18 April 2019 || Forbes
Note: see original article for links to two Vimeo videos
Climate change research can be daunting and depressing. To properly engage with it takes time, and short catchphrases, like “the Earth is warming” don’t tell the full story of what’s going on. How can climate researchers convey the urgency and importance of their message? Some of them have turned to music.
In a new, ten-minute Polish documentary produced for ClientEarth, composers Szymon Weiss and Szymon Sutor describe how they reinterpreted Vivaldi’s Four Seasons to convey the effects of climate change.
Their piece, “The Lost Seasons”, uses musical composition to represent how the musicians perceive climate change to affect “a change of seasons from four to five, or maybe to three, maybe to a chaos of seasons.”
The work was first presented at the 2018 United Nations Climate Change Conference COP24 in Katowice, Poland, last December.
Watch: THE LOST SEASONS (ENG) How would “The Four Seasons” by Antonio Vivaldi sound if the composer lived in the times of climate change?
While “The Lost Seasons” is an artistic interpretation of climate research data, others have taken a much more direct approach.
In 2013, Daniel Crawford, of the University of Minnesota, turned 130 years of climate data into a cello piece. Two years later, he created a new piece for string quartet, where each instrument performs temperature data from a certain part of the Northern hemisphere.
More recently, Judy Twedt shared with TEDxSeattle how she took 36 years of measurements on Arctic Sea Ice levels and turned them into a piano piece. In this piece, the left hand plays a constant repetition of four chords, representing the seasons, while the right hand plays a note representative of the level of sea ice in a given month. Higher notes mean more ice cover, lower notes represent less ice.
There are also several ongoing collaborative projects that regularly perform music based on climate change research. In the UK, filmmakers Leah Borromeo and Katherine Round worked with composer Jamie Perera – and with scientists, journalists and others – to create “Climate Symphony” out of scientific data.
Another collaboration, The Climate Music Project, based in San Francisco, has been working with different groups to create musical works inspired by climate science data. Their most recent piece, “Climate”, incorporates both historic data and models of potential future scenarios.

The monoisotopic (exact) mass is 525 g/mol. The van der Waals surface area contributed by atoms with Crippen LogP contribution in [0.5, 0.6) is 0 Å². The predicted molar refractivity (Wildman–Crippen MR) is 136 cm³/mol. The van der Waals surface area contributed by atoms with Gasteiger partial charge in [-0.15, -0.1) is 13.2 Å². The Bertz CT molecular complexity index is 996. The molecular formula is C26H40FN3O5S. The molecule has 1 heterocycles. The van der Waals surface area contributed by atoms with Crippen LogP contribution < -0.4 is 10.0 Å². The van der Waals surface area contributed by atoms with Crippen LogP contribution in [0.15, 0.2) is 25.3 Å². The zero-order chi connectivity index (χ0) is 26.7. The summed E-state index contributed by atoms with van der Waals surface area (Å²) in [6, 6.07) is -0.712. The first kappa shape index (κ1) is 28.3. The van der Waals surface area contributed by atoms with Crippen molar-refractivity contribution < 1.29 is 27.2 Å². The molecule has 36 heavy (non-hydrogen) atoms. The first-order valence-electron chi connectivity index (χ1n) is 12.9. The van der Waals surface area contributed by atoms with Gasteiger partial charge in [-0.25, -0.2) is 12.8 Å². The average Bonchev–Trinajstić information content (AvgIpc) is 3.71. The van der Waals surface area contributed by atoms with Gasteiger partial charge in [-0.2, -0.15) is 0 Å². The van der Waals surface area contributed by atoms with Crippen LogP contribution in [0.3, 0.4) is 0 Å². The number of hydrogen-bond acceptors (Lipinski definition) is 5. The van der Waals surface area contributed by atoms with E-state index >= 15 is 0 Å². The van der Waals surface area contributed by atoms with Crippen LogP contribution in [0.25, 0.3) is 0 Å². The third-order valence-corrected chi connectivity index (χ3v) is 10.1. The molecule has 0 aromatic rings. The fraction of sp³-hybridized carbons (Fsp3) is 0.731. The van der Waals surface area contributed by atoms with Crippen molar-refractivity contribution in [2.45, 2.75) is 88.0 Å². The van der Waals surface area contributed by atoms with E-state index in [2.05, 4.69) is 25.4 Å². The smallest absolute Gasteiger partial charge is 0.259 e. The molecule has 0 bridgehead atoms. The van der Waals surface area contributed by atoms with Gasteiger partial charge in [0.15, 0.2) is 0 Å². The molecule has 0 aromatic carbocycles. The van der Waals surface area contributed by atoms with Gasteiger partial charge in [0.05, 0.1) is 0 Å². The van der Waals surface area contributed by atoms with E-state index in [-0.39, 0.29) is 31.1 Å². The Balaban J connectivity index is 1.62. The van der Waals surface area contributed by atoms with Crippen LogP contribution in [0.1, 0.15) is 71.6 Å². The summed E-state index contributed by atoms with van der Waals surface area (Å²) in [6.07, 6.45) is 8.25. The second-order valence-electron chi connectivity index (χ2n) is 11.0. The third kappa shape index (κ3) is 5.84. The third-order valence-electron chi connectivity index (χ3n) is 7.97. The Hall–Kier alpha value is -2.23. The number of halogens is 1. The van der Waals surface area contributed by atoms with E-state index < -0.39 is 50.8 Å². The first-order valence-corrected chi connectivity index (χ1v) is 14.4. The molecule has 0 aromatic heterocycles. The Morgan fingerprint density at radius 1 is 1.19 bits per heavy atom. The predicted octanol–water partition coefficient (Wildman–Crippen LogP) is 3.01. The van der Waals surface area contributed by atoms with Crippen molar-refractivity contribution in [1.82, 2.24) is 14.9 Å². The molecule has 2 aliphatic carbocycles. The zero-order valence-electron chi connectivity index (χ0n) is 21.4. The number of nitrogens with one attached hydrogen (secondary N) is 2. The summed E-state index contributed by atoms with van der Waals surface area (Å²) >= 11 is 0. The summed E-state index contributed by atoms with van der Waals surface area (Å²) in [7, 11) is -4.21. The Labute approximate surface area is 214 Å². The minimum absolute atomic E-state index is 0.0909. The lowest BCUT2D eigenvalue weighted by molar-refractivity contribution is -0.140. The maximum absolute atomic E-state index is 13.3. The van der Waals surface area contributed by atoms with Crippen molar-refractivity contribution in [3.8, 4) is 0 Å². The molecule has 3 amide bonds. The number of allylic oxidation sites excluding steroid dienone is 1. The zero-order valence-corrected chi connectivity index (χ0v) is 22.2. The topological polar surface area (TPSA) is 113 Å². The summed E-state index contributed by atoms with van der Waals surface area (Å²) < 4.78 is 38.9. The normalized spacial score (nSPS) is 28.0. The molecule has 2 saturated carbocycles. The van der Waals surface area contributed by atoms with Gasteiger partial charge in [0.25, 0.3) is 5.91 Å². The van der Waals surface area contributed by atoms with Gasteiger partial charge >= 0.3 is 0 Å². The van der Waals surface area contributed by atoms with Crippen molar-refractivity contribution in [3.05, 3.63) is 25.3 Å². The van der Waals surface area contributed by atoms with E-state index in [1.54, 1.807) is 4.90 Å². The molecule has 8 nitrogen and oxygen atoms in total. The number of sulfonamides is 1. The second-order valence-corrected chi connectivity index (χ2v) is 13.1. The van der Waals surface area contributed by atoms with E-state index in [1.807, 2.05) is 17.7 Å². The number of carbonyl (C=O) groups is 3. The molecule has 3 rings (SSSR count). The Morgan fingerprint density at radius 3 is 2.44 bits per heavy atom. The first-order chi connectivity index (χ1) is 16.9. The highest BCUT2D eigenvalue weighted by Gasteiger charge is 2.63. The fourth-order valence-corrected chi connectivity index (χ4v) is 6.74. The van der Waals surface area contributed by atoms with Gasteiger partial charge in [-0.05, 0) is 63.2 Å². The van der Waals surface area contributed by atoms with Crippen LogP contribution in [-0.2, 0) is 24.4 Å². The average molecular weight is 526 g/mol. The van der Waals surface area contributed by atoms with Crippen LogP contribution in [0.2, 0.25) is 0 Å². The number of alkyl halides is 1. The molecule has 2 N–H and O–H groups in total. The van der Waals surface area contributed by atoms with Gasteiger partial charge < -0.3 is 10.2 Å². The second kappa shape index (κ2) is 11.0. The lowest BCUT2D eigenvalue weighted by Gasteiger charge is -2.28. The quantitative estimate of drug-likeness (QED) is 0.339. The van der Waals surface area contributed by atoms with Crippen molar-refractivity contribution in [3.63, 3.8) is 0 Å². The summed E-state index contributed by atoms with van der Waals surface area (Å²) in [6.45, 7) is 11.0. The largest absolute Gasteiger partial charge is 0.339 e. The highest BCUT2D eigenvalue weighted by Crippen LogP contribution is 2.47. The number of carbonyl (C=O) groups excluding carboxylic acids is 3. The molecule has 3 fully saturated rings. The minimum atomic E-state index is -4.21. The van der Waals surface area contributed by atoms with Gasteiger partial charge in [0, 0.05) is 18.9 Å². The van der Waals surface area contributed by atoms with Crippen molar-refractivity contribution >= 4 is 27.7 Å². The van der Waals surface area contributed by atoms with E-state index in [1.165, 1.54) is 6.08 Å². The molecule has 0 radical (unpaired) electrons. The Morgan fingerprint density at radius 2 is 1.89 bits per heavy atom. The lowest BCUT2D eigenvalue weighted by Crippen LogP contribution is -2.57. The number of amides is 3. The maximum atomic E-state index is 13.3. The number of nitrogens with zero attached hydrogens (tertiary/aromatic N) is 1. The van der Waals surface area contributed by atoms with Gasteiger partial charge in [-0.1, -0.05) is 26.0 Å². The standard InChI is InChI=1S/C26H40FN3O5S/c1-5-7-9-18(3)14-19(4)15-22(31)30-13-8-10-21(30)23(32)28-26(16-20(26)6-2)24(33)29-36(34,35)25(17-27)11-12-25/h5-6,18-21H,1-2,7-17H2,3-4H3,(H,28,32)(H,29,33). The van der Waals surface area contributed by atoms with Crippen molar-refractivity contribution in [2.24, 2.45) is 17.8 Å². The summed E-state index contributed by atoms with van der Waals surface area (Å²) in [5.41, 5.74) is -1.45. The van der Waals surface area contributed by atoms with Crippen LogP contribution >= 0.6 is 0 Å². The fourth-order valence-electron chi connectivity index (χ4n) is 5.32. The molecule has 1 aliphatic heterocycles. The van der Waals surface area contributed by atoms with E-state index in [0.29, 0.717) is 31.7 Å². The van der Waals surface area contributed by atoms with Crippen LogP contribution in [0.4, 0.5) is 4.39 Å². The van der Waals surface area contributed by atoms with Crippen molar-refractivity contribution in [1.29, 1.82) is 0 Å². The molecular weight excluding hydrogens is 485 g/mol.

How effective is this type of communication? Twedt was inspired to turn data into music after she noticed the undergraduate students she was teaching about climate change started suffering from information overload after seeing so many different visual representations of the data.
In her TEDxSeattle talk, Twedt says, “Music can be intimate, even vulnerable, and help us understand, through rhythm and vibration, that climate change isn’t simply a test problem, or a policy problem. It’s also an experience of loss — and disruption.”
Meanwhile, “The Lost Seasons” composers hope that their composition will encourage listeners to learn more about the message of the work. “If someone is sentimentally impressed immediately after the concert, they will want to return to this material in result,” they shared in the ClientEarth documentary.
Sometimes the same attention-grabbing effect is achieved even by just turning climate data into sound that isn’t very musical at all. Last year, Chris Chafe of the Center for Computer Research in Music and Acoustics at Stanford converted temperature and CO2 data collected by researchers at the University of Berkeley into sound. It’s not what you would normally describe as music.
The sound starts as a low drone in the middle ages, and suddenly shoots up in pitch in the very last seconds of the audio, representing the rapid changes in the last few decades. In an interview with radio station KQED, researcher Valeri Vasquez, who contributed to the research, said “The whole concept that we’re trying to explain here is not a pleasant one, it’s actually a frightening one, so it might be really appropriate that it ends in this kind of ambulance sound.”
Making connections with an audience isn’t the only reason to turn scientific data into sound. Sometimes, the process of “sonification” – converting data to sound – can help researchers identify certain small changes or disruptions in a pattern in a way that are less obvious with visual representations.
A classic example of sonification is the Geiger counter, with which you can hear whether you’re getting closer to a radioactive source. Sonification of data has also helped researchers discover new astronomical features, and the method is used in climate research as well.